An equal counterpart is Leslie Odom Jr., who as Aaron Burr, Hamilton's friend turned enemy draws the line between being the villain and the victim. He is neither black nor white and instead, there's a humane emotion attached to him that has us second-guessing his motives at every given turn. It's especially the duet between Hamilton and Burr, Dear Theodosia, dedicated to their children, where you see them as two sides of the same coin with the same end goal, a better tomorrow for their legacy. Burr's transformation from waiting in the sidelines to being in the room is witnessed through Leslie's terrific performance.

Enough can't be said about the Schuyler Sisters, with Renée Elise Goldsberry as Angelica Schuyler making the mark at the get-go with her powerful opening number to introduce the siblings. On the other hand, Phillipa Soo as Eliza Hamilton shines in the second act as the woman scorned but never losing her kindness. Through these two women characters, we get to see a modern perspective into how they too had a role to play, even if it was behind closed doors at a time when it mattered more as to whose daughter or wife they were.

Adding the element of humour is the inimitable Daveed Diggs as both Marquis de Lafayette and Thomas Jefferson as well as the charismatic Jonathan Groff as King George III. Diggs' infectious energy is hard to not love and get up off your feet while Jonathan's 'mean girls' vibe is too over the top and delicious to ignore. Even Christopher Jackson as George Washington adds that stomp of power and pride while Okieriete Onaodowan as Hercules Mulligan and James Madison and Anthony Ramos as John Laurens and Philip Hamilton balance out the delectable cast.

If the cast is the King, then, the music is the Queen of Hamilton. Right from the informative yet sassy introduction to Hamilton to the heartbreaking reconciliation between Hamilton and Eliza with the tear-inducing, It's Quiet Uptown, the infusion of hip-hop and rap adds the freshness to a history lesson that will pique anyone's interest. Imagine a cabinet meeting turned into a rap battle where proposals are either motioned or denied or a mother and son as a beatboxing combo. Hamilton may seem absurd when imagined but when witnessed, all the puzzle pieces add up to become a true masterpiece set in motion.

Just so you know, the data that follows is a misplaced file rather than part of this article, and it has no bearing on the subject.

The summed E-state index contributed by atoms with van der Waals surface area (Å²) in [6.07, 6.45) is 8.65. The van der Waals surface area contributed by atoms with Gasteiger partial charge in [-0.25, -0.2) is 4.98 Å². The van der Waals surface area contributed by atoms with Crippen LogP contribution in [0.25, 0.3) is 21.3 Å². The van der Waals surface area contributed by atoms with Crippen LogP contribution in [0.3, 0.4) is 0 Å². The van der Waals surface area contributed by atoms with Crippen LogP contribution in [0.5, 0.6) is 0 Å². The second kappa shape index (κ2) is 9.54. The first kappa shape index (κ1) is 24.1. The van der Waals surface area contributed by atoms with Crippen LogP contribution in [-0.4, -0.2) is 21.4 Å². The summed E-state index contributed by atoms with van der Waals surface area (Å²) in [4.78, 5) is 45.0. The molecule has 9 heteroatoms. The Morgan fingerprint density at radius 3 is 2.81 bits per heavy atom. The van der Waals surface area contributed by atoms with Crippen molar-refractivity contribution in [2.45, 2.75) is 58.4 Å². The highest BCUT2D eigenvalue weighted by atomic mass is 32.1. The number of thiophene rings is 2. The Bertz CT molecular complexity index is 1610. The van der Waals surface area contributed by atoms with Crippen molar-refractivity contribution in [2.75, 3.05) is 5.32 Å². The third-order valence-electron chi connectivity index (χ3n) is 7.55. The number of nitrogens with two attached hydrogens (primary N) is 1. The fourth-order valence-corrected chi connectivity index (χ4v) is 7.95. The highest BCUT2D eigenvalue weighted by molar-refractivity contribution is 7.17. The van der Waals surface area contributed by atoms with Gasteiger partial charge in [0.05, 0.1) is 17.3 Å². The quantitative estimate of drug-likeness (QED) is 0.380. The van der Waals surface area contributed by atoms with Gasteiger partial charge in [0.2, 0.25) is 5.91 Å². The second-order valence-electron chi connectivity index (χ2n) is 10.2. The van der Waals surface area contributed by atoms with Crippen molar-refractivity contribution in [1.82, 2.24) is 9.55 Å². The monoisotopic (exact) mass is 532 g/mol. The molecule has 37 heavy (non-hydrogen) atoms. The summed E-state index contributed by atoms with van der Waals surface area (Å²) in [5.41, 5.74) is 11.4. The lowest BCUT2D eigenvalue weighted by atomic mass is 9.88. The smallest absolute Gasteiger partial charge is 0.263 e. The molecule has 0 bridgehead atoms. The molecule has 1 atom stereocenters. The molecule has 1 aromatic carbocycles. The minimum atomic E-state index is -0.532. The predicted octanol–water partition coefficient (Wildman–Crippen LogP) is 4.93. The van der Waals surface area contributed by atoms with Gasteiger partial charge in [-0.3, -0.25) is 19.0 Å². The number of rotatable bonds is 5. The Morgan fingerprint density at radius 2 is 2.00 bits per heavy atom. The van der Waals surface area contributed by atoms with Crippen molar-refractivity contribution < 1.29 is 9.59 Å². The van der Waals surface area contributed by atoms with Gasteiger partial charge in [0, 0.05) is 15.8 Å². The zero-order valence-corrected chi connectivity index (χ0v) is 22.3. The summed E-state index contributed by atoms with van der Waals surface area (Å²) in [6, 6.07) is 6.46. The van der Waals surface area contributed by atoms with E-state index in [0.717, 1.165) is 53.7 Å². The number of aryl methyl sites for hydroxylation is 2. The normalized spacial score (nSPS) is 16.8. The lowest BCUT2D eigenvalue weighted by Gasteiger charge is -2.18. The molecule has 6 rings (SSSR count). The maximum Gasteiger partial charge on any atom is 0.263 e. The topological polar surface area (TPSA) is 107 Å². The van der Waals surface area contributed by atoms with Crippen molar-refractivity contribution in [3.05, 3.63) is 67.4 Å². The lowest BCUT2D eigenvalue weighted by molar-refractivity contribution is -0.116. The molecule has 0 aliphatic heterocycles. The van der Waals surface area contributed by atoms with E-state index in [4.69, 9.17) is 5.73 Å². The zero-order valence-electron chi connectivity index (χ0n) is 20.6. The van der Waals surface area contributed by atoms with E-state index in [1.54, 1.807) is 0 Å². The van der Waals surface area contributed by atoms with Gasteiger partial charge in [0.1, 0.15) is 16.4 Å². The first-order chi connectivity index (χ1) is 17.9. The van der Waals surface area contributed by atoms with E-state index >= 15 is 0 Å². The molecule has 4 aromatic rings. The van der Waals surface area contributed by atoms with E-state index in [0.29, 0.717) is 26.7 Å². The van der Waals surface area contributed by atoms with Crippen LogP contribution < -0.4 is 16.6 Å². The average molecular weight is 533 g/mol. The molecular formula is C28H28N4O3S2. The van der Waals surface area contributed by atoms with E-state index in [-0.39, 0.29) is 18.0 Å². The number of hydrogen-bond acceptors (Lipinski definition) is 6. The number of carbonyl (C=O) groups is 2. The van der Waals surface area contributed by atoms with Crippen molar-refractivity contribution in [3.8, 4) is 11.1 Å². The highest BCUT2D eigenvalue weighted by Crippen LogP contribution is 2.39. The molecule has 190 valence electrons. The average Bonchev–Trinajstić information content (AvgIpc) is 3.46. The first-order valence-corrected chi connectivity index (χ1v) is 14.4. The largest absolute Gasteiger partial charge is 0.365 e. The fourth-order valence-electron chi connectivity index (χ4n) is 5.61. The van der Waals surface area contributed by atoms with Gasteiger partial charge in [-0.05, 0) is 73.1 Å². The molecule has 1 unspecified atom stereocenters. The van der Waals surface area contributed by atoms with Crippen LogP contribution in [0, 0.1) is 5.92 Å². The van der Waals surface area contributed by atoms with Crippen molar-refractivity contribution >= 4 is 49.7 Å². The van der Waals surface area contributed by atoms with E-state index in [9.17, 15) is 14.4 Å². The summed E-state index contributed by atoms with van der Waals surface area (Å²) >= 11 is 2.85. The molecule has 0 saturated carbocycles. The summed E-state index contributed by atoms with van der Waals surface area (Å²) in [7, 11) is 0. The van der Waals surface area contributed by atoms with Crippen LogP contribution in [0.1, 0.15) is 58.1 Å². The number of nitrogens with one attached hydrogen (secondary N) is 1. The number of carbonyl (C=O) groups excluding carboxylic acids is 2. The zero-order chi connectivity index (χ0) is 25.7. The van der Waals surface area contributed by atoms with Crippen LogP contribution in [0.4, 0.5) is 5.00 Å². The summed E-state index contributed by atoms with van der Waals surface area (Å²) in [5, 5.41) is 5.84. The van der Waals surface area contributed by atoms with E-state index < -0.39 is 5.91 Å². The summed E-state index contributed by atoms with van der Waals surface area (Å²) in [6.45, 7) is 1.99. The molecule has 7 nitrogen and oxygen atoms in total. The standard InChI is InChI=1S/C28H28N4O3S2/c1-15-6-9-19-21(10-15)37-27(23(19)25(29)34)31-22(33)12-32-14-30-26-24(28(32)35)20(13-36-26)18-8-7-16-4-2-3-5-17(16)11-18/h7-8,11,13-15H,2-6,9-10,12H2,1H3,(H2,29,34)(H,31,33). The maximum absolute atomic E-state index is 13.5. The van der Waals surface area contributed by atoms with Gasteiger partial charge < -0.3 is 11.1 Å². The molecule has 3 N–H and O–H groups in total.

The reason why Hamilton is so relevant and even relatable is because of its hard-hitting lessons on ongoing social issues like immigration, foreign policies, the fight for freedom while also tapping to human emotions. The fight between ego and compassion, infidelity and love, being a parent and your duty to your country. With the Black Lives Matter movement in its all-time high, Hamilton, with it's the experimental decision to have POC actors play the historically 'white' figures, comes knocking on doors at just the right moment.

Who lives, who dies, who tells your story, Mr. Hamilton? Well, it's Lin-Manuel Miranda, who is just as young, scrappy and hungry as you once were.

Stay updated with the latest entertainment,fashion and lifestyle news. Get our Newsletter

Pinkvilla has updated its Privacy and Cookie policy. We use cookies to improve your experience on our site and show you Personalized advertisement.


Pinkvilla has updated its Privacy and Cookie policy. We use cookies to improve your experience on our site and show you Personalized advertisement